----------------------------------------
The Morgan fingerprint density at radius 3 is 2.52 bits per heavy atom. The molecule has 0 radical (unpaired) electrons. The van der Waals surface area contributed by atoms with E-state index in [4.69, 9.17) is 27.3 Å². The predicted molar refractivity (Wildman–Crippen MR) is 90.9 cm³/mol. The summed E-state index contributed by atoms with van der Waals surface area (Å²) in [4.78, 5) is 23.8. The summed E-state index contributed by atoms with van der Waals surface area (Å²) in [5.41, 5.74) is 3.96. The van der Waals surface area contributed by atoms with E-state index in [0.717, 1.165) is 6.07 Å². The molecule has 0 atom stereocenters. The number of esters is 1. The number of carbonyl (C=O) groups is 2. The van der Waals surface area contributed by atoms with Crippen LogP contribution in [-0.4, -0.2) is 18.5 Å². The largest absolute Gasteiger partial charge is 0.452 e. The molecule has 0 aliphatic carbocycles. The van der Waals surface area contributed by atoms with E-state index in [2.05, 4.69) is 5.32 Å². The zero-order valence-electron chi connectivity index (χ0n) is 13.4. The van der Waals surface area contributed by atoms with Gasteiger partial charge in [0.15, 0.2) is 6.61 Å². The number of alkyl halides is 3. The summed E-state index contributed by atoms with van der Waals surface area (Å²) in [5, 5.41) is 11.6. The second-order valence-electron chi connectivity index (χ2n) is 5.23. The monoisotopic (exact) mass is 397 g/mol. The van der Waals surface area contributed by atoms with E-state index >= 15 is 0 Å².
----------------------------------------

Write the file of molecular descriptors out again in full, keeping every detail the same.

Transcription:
The Morgan fingerprint density at radius 3 is 2.52 bits per heavy atom. The molecule has 0 radical (unpaired) electrons. The van der Waals surface area contributed by atoms with E-state index in [4.69, 9.17) is 27.3 Å². The predicted molar refractivity (Wildman–Crippen MR) is 90.9 cm³/mol. The summed E-state index contributed by atoms with van der Waals surface area (Å²) in [4.78, 5) is 23.8. The summed E-state index contributed by atoms with van der Waals surface area (Å²) in [5.41, 5.74) is 3.96. The van der Waals surface area contributed by atoms with E-state index in [0.717, 1.165) is 6.07 Å². The molecule has 0 atom stereocenters. The number of esters is 1. The number of carbonyl (C=O) groups is 2. The van der Waals surface area contributed by atoms with Crippen LogP contribution in [-0.4, -0.2) is 18.5 Å². The largest absolute Gasteiger partial charge is 0.452 e. The molecule has 0 aliphatic carbocycles. The van der Waals surface area contributed by atoms with E-state index in [2.05, 4.69) is 5.32 Å². The zero-order valence-electron chi connectivity index (χ0n) is 13.4. The van der Waals surface area contributed by atoms with Gasteiger partial charge in [0.15, 0.2) is 6.61 Å². The number of alkyl halides is 3. The summed E-state index contributed by atoms with van der Waals surface area (Å²) in [5, 5.41) is 11.6. The second-order valence-electron chi connectivity index (χ2n) is 5.23. The monoisotopic (exact) mass is 397 g/mol. The van der Waals surface area contributed by atoms with E-state index >= 15 is 0 Å².